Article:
Biogeosciences Discuss., 10, 15181-15224, 2013
© Author(s) 2013. This work is distributed
under the Creative Commons Attribution 3.0 License.
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This discussion paper has been under review for the journal Biogeosciences (BG). Please refer to the corresponding final paper in BG.
Anthropogenic and natural methane fluxes in Switzerland synthesized within a spatially-explicit inventory
R. V. Hiller1,*, D. Bretscher2, T. DelSontro3,4, T. Diem3, W. Eugster5, R. Henneberger4, S. Hobi6, E. Hodson6, D. Imer5, M. Kreuzer5, T. Künzle7, L. Merbold5, P. A. Niklaus8, B. Rihm7, A. Schellenberger9, M. H. Schroth4, C. J. Schubert3, H. Siegrist10, J. Stieger5, N. Buchmann5, and D. Brunner1
1Empa, Swiss Federal Laboratories for Materials Science and Technology, Duebendorf, Switzerland
2Agroscope Reckenholz-Tänikon Research Station ART, Zurich, Switzerland
3Eawag, Swiss Federal Institute of Aquatic Science and Technology, Kastanienbaum, Switzerland
4ETH Zurich, Institute for Biogeochemistry and Pollutant Dynamics, Zurich, Switzerland
5ETH Zurich, Institute of Agricultural Sciences, Zurich, Switzerland
6WSL, Swiss Federal Institute for Forest, Snow and Landscape Research, Birmensdorf, Switzerland
7Meteotest, Bern, Switzerland
8University of Zurich, Institute of Evolutionary Biology and Environmental Studies, Zurich, Switzerland
9FOEN, Federal Office for the Environment, Bern, Switzerland
10Eawag, Swiss Federal Institute of Aquatic Science and Technology, Duebendorf, Switzerland
*now at: MeteoSwiss, Federal Office of Meteorology and Climatology, Zurich, Switzerland

Abstract. We present the first high-resolution (500 m × 500 m) gridded methane (CH4) emission inventory for Switzerland, which integrates the national emission totals reported to the United Nations Framework Convention on Climate Change (UNFCCC) and recent CH4 flux studies conducted by research groups across Switzerland. In addition to anthropogenic emissions, we also include natural and semi-natural CH4 fluxes, i.e., emissions from lakes and reservoirs, wetlands, wild animals as well as uptake by forest soils. National CH4 emissions were disaggregated using detailed geostatistical information on source locations and their spatial extent and process- or area-specific emission factors. In Switzerland, the highest CH4 emissions in 2011 originated from the agricultural sector (150 Gg CH4 yr−1), mainly produced by ruminants and manure management, followed by emissions from waste management (15 Gg CH4 yr−1) mainly from landfills and the energy sector (12 Gg CH4 yr−1), which was dominated by emissions from natural gas distribution. Compared to the anthropogenic sources, emissions from natural and semi-natural sources were relatively small (6 Gg CH4 yr−1), making up only 3 % of the total emissions in Switzerland. CH4 fluxes from agricultural soils were estimated to be not significantly different from zero (between −1.5 and 0 Gg CH4 yr−1), while forest soils are a CH4 sink (approx. −2.8 Gg CH4 yr−1), partially offsetting other natural emissions. Estimates of uncertainties are provided for the different sources, including an estimate of spatial disaggregation errors deduced from a comparison with a global (EDGAR v4.2) and a European CH4 inventory (TNO/MACC). This new spatially-explicit emission inventory for Switzerland will provide valuable input for regional scale atmospheric modeling and inverse source estimation.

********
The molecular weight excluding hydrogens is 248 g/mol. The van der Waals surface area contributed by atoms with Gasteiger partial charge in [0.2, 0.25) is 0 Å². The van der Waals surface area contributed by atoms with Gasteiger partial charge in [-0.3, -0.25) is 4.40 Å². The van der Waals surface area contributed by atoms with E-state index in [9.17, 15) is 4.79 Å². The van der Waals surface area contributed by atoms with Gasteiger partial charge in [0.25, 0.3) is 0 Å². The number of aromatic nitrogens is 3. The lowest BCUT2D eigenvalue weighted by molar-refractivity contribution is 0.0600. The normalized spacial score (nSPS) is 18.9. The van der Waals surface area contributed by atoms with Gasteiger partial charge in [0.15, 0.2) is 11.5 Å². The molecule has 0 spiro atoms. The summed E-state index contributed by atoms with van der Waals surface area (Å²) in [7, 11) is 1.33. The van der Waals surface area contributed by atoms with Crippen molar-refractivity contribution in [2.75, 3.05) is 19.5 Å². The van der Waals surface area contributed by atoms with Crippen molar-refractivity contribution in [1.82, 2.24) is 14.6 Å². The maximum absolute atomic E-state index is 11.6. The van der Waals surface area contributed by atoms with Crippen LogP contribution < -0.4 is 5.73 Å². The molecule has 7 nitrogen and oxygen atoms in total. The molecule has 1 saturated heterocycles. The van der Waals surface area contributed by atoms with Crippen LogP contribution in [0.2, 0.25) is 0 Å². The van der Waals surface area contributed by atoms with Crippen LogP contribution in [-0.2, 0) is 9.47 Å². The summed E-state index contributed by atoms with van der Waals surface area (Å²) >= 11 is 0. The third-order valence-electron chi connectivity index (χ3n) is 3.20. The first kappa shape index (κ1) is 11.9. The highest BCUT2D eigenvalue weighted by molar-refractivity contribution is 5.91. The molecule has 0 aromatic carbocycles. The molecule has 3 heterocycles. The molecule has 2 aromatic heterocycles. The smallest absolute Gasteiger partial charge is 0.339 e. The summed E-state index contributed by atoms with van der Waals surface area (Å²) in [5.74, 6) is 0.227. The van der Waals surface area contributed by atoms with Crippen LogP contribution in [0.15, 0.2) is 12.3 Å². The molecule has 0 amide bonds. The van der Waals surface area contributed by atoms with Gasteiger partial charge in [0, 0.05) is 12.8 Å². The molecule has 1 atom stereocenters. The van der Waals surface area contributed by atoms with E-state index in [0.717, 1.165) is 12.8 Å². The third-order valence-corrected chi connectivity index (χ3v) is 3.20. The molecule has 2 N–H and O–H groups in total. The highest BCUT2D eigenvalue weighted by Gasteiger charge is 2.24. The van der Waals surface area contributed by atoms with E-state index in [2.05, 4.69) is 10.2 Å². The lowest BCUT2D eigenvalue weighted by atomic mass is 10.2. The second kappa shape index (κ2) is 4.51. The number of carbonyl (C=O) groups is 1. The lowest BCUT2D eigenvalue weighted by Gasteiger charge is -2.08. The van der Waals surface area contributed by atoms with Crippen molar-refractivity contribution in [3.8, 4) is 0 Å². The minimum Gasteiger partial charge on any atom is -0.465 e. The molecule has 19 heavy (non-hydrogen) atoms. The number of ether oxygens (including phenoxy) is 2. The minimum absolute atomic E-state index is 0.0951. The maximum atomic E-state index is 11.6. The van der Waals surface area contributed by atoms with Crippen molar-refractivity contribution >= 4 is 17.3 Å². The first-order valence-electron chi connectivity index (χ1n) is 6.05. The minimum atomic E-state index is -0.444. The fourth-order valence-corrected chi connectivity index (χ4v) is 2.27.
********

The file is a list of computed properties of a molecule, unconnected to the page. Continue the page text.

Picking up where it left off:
Citation: Hiller, R. V., Bretscher, D., DelSontro, T., Diem, T., Eugster, W., Henneberger, R., Hobi, S., Hodson, E., Imer, D., Kreuzer, M., Künzle, T., Merbold, L., Niklaus, P. A., Rihm, B., Schellenberger, A., Schroth, M. H., Schubert, C. J., Siegrist, H., Stieger, J., Buchmann, N., and Brunner, D.: Anthropogenic and natural methane fluxes in Switzerland synthesized within a spatially-explicit inventory, Biogeosciences Discuss., 10, 15181-15224, doi:10.5194/bgd-10-15181-2013, 2013.
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